Note, if this information is incorrect in anyway you can check the details match later on. The easiest way to make sure that they are correct is simply copying and pasting the keys from your blogs wp-config.php file to forums bb-config.php file. However, you must make sure that the keys in the bb-config.php file have the prefix BB_ i.e. BB_AUTH_KEY = AUTH_KEY, BB_SECURE_AUTH_KEY=SECURE_AUTH_KEY etc.
Step 2 – Part 2 : User database
You need to enter the WordPress user database table prefix in this section so that bbPress can find the WordPress data tables. The default prefix is ‘wp_’. Though it’s worth checking your wp-config.php file incase it’s been changed. There is also an option for WordPress multi users to enter their WordPress MU primary blog ID.
Step 2 – Part 3: Separate user database settings
If you are using a separate database for bbPress and WordPress then you will need to enter your WordPress database information here. If you can’t remember your database details, simply refer to the wp-config.php file.
In the 3rd and final step of installing bbPress you need to enter the name and location of your bbPress forum. You can also set any admin from your WordPress blog as your ‘Key Master’.
You now just need to complete the installation process. Make sure your bb-config.php file is writeable before clicking on the complete button. If you don’t, you may need to manually edit your bb-config.php file.
Your bbPress will now be live, however you still need to set the cookies correctly. This ensures that logging into your blog doesn’t log you out of your bbPress forum (and vice versa).
If you have your blog in the root of your domain with the forum in a sub folder then you simply need to add the code below to the top of your wp-config.php and bb-config.php files:
If you have it installed somewhere else then I recommend installing the bbPress Integration plugin into your WordPress blog.
All the bbPress Integration plugin does is tell you the path for your cookies. Once you have the code, you can uninstall the plugin.
Again, remember to make sure you set the cookie path near the top of the config files i.e. before the database information.
WordPress Integration Settings
After setting your cookies path, you should now visit your WordPress Integration Settings page. This can be found in the settings section of your bbPress admin area (i.e. bbpresslocation/bb-admin/options-wordpress.php).
In this page you can edit your wordpress prefix, location and authentication keys and salts. However, the main reason to visit this page after installation is to set your user roles. You should have already set blog administrators as forum key masters though you may wish to asign blog editors as moderators and everyone else as members.
bbPress WordPress Plugins
If you have successfully integrated the scripts together you may want to add some bbPress related plugins to your WordPress plug such as Bbpress Latest Discussion For WordPress or bbPress Live (just search for bbPress through the WordPress plugin installation section to see a list of bbPress related plugins).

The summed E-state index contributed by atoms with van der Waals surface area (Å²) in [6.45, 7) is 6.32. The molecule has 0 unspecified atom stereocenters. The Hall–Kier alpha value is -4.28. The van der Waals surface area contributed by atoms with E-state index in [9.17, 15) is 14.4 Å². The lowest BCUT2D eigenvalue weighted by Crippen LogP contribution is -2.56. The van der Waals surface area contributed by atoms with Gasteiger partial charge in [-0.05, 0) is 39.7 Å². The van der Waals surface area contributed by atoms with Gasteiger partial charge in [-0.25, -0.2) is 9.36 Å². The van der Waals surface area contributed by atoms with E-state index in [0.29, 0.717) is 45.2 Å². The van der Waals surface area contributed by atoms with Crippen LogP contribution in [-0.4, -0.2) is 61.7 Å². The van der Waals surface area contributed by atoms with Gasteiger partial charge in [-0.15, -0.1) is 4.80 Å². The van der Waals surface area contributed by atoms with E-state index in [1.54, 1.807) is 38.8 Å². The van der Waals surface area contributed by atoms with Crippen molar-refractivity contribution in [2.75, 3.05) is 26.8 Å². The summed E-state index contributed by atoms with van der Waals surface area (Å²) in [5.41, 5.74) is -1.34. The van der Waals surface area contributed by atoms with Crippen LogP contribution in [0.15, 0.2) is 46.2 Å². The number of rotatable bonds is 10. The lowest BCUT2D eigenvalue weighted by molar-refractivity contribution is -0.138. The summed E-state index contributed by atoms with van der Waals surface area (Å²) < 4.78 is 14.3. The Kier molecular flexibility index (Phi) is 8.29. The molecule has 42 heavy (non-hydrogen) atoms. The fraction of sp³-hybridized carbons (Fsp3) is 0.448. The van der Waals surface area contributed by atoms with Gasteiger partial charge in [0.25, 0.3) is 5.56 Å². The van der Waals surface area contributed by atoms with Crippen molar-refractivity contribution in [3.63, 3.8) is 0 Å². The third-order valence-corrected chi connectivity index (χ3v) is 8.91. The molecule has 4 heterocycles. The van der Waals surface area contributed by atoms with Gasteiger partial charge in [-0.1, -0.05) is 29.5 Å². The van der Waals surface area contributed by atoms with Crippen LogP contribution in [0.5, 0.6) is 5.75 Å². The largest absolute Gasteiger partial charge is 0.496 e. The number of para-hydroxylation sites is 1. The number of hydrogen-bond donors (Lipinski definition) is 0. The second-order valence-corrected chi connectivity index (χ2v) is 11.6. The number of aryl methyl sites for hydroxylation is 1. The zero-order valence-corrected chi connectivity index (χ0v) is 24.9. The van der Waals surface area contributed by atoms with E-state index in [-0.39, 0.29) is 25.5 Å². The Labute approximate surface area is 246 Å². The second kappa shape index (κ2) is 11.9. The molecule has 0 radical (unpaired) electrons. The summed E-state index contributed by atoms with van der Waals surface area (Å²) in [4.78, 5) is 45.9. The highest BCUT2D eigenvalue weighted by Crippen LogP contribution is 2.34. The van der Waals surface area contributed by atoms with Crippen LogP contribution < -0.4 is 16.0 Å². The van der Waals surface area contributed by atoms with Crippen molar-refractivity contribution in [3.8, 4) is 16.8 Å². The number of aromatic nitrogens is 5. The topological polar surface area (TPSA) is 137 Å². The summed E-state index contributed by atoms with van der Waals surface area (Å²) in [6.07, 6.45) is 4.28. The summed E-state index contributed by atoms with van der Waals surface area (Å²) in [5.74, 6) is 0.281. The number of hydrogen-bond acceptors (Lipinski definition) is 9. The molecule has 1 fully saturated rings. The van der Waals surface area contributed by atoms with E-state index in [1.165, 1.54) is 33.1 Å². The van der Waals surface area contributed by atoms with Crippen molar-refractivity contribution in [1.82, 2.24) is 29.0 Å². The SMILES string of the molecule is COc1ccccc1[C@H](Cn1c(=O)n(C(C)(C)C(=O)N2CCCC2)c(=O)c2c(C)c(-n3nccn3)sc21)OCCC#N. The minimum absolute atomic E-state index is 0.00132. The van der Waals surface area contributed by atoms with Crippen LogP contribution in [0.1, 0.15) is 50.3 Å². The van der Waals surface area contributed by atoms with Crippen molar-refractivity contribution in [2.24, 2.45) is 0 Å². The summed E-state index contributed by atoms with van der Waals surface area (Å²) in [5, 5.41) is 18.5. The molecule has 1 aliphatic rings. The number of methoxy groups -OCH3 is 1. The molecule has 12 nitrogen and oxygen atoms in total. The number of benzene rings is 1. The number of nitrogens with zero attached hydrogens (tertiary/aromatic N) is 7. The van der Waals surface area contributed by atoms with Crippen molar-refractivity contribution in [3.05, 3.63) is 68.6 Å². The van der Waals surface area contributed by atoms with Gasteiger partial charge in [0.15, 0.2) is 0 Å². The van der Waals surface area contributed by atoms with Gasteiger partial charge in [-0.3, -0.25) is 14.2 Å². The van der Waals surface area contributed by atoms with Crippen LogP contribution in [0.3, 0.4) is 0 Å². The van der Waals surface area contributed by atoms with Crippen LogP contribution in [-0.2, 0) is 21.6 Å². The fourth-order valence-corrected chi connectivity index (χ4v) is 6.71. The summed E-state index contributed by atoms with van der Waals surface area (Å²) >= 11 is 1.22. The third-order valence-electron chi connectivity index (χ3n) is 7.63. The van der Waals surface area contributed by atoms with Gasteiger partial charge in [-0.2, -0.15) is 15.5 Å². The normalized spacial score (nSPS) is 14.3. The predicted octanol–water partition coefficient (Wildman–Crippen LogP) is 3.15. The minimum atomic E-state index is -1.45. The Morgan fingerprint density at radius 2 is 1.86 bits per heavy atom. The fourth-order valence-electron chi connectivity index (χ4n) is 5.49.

Integrating bbPress with WordPress – Quick Recap
A quick recap of the above guide for those who don’t need a big explanation 🙂
- Download bbPress, upload it to a subfolder of your WordPress installation (preferably), make the bb-config.php file writeable and then start the installer.
- Enter the authentication cookie keys and salts in step 2. Make sure they match those in your blogs wp-config.php file.
- Enter your blogs prefix. The default value is ‘wp_’ though it’s worth checking your wp-config.php file incase it has been changed.
- Enter your WordPress database details if you are not installing bbPress in the same database.
- Enter your bbPress forum name, the forum URL (which is already stated), assign a Key Master and enter the Key Masters equivalent forum name.
- Define your cookie path. If you don’t know it, install the bbPress Integration plugin to find out the exact location. Add this code near the top of your wp-config.php and bb-config.php files (i.e. before the database information) and re-upload the files. You can uninstall the bbPress Integration plugin at this point as it is no longer needed.
- Go to your WordPress Integration Settings page (i.e. bbpresslocation/bb-admin/options-wordpress.php) and assign the user roles from your blog to their corresponding roles in bbPress.
Troubleshooting & Common Integration Problems
I hope that you all install and integrate bbPress and WordPress in your first try. Though, there is a good chance that you may have done slightly wrong at one stage so I thought I would look at some of the most common problems for you.
The main problem that most people face with integration is with cookies. When the cookies aren’t set correctly you will be signed out of your forum when you sign into your blog and vice versa. This is a problem I experienced myself at the start and it can be incredibly frustrating.
Firstly, if you are having this problem then I assume that your bbPress forum has installed correctly and is integrated with WordPress. That is, your users from your blog can login to the forum using the same information and your forum users can login to your blog.